It is difficult not to feel torn on the matter. 358 is heavily debated as being both one of the best and one of the worst games in the series. I quite enjoyed it myself, and would have loved to play the game with smoother edges and less pixels on a larger screen. But after seeing the whole thing done up in the glossy movie form, I find myself thinking the gameplay is completely unnecessary for most of it, save for a couple pivotal boss battles.
Watching the days go by for our main man Roxas as he spends his one year with Organization XIII is so much more impacting when played out as it is here. Instead of merely reading the dialogue exchanged between him and the equally blocky-bodied Axel and Xion as they form their friendships on the pixelated clock-tower of Twilight Town while their heads bob up and down, you are treated to watching them much more closely. You see their body language (or more often than not, lack thereof); you hear the emotion in their voices; you know when an exclamation is one of anger, not surprise. Some scenes are absolutely breathtaking, effectively ruining the original DS version forever.
Of course if there is one huge missed opportunity, it the ability to co-op with friends on 358’s multiplayer mode. Possibly the best part of the original game is getting together with some pals and taking on the various missions, each of you playing a different member of the Organization. Put that on the PlayStation 3 so friends across the world can co-op it, and I guarantee it would be a hit. It’s disappointing that they chose not to take that route, but it is what it is. The cinematics are so easy on the eyes that missteps such as this can be overlooked.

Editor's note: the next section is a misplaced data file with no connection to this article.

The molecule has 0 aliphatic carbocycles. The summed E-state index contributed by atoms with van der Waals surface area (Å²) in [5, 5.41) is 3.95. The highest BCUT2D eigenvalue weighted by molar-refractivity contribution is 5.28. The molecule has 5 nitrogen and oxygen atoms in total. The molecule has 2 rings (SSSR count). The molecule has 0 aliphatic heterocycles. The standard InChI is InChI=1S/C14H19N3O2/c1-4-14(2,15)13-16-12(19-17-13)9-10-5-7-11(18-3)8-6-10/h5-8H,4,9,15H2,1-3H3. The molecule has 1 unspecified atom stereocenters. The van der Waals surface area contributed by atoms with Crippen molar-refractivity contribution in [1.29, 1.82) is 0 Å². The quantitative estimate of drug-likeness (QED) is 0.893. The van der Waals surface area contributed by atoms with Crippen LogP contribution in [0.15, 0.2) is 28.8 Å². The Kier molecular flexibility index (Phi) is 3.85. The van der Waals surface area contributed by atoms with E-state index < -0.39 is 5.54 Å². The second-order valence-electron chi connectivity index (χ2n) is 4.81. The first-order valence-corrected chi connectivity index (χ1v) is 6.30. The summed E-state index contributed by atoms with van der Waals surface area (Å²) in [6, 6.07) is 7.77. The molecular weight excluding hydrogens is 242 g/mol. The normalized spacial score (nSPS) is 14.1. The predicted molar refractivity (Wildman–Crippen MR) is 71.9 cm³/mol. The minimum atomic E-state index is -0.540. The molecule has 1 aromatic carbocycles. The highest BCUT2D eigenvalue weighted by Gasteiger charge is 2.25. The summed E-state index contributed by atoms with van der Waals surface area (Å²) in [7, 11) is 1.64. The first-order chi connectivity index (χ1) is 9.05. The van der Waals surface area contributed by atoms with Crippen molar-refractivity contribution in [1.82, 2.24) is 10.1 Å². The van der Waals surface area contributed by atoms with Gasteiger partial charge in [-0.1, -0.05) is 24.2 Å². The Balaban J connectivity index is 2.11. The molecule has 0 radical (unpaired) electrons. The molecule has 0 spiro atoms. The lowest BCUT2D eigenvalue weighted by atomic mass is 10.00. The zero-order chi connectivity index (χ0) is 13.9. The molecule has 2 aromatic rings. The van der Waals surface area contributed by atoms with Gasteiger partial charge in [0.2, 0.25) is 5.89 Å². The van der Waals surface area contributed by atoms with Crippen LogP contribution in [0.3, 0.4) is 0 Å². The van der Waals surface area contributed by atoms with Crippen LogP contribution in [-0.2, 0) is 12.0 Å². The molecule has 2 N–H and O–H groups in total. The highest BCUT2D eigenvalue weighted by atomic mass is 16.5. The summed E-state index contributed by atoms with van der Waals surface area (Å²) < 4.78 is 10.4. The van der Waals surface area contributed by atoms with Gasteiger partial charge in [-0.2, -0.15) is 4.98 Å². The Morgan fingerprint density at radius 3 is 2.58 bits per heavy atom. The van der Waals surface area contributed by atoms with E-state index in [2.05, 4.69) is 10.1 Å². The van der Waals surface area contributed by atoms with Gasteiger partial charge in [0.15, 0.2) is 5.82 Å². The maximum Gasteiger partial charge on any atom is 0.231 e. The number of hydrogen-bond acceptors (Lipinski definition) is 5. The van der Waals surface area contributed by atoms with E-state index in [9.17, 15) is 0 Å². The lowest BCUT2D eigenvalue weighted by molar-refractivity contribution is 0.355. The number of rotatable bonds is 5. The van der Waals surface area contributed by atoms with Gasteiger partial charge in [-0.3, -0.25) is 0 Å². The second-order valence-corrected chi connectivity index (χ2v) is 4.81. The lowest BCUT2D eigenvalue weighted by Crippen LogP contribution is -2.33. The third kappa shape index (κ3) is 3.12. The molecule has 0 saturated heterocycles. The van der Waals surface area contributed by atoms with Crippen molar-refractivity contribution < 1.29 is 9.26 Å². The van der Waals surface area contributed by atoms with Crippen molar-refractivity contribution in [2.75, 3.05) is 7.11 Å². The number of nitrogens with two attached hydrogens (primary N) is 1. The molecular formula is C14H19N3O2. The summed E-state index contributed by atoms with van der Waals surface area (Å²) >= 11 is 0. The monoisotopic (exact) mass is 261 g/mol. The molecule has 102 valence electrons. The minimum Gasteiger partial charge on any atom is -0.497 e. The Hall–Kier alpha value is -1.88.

When you get right down to it, there is no better way to experience these games than this collection. Whether you’ve been interested in the series but couldn’t afford to drop all your money on a new device as each new title released, or you’re a dedicated Kingdom Hearts veteran looking to re-experience the beginning chapters at their best, you really can do no wrong, especially with a price tag of just $40 USD.
Kingdom Hearts: 1.5 HD ReMIX is available now, exclusively for the PlayStation 3, for $39.99. A physical copy of this title was purchased independently by the reviewer.